Depending on how you feel about remakes, the movie is either dreaded or anticipated this friday. Cinema Suicide got the rare opportunity to check in early and come back with the word, good or bad.
I’ve had it with remakes. I haven’t bothered to watch many of them and those that I have seen have left me with a bad taste in my mouth. Remakes are glaring evidence of two things in Hollywood. The industry is out of ideas and the industry has a deep running contempt for the horror genre. One of their most successful genres is handled with such malice that the most they can toss us are some soggy, half eaten scraps from decades ago. I would have expected more from a guy like Rob Zombie who has gone on record again and again as one of us. The success of The Devil’s Rejects allowed him to write his own checks. He could have done anything he wanted after that movie and when they turned over the keys to the kingdom and asked, “What’s next?” Rob replied, “Halloween”.
I can’t blame the guy for loving the Carpenter original. It’s a classic in every sense of the word, an indie success story like few movies. Made on a budget equivalent to the average craft services budget of an A list picture, Halloween was a runaway success bringing kids into theaters like nothing else. It took proven elements from Italian giallo pictures and combined it with Hitchcockian suspense and then layered on a soundtrack as memorable as Jaws. Halloween was a uniquely American horror movie. It also set the ground rules for the exploitation clusterfuck that was to follow in years to come. No matter what, if they’re ripping it off (Friday the 13th) or spoofing it (Scream), the ripples the original made in 1978 are still being felt to this day. So what the fuck is the deal with a remake?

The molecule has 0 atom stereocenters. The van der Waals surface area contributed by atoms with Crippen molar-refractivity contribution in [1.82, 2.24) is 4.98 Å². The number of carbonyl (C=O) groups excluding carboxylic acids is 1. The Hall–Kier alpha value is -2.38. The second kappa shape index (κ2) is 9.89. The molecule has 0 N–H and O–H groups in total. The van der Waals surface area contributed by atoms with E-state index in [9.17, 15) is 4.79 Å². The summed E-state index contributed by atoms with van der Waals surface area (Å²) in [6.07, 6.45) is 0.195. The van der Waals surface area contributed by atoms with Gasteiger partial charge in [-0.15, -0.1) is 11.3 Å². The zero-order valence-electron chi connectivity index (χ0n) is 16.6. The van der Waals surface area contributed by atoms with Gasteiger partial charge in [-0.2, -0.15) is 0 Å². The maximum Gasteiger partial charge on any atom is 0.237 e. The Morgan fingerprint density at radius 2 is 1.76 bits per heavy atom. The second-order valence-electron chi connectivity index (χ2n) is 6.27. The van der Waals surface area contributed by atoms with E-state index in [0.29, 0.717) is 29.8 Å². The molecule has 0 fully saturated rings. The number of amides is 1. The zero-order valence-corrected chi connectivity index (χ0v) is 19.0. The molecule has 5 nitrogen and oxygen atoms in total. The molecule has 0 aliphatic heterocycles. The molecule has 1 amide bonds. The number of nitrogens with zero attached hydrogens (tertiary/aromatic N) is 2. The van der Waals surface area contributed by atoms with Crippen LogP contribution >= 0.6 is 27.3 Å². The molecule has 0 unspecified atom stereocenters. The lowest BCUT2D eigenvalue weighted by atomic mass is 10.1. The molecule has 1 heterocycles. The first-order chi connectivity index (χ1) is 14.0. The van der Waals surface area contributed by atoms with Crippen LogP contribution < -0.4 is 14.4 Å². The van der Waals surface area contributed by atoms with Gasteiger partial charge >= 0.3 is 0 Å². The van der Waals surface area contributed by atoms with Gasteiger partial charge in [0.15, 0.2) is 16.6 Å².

I’m sorry. I meant reimagining.
In Rob Zombie’s world, Michael Meyers was dealt a bad hand in life. At the age of ten he was held tightly in the grip of your classic toxic household. His mother meant well and did the best she could but her shithead lowlife boyfriend is doing nothing but trash talking her kids and drinking all her booze. Her oldest daughter Judith is the town jizz jar and she, Michael’s mother, makes ends meet by stripping. By this point, Laurie is no older than 12 months. Michael is also, for reasons unknown, obsessed with wearing masks. From the earliest news about this movie I suspected the worst and I was right for the most part. Rob Zombie has always sympathized with the villain. In House of 1000 Corpses, the victims were just bodies to be butchered, the real stars of the movie were the Firefly family. Only by this point, Zombie was still really rough around the edges in the storytelling department and the movie is a music video mish mash of ideas. A series of settings rather than plot points. By The Devil’s Rejects he had improved significantly and most of the problems of House were solved, but there was still the lingering problem of his protagonists. By asking us to root for the bad guys, Rob was trying to fill a tall order. Rejects is full of these character moments that are supposed to grab our sympathy for Baby, Otis and Captain Spaulding. Despite all the mayhem, they’re a family and blah blah blah. All I see is Otis cutting a man’s face off and forcing his wife to wear it. All I see is Otis raping Priscilla Barnes. Tutti fuckin’ fruity, my ass. William Forsythe, the intended villain, was a much more intense and cooler character. Now, in Halloween, Zombie is getting better, but rather than scattering some humanizing moments of Michael Meyers here and there, the entire first half of the movie is dedicated to drawing him as this tragic figure, a kid who had no other options.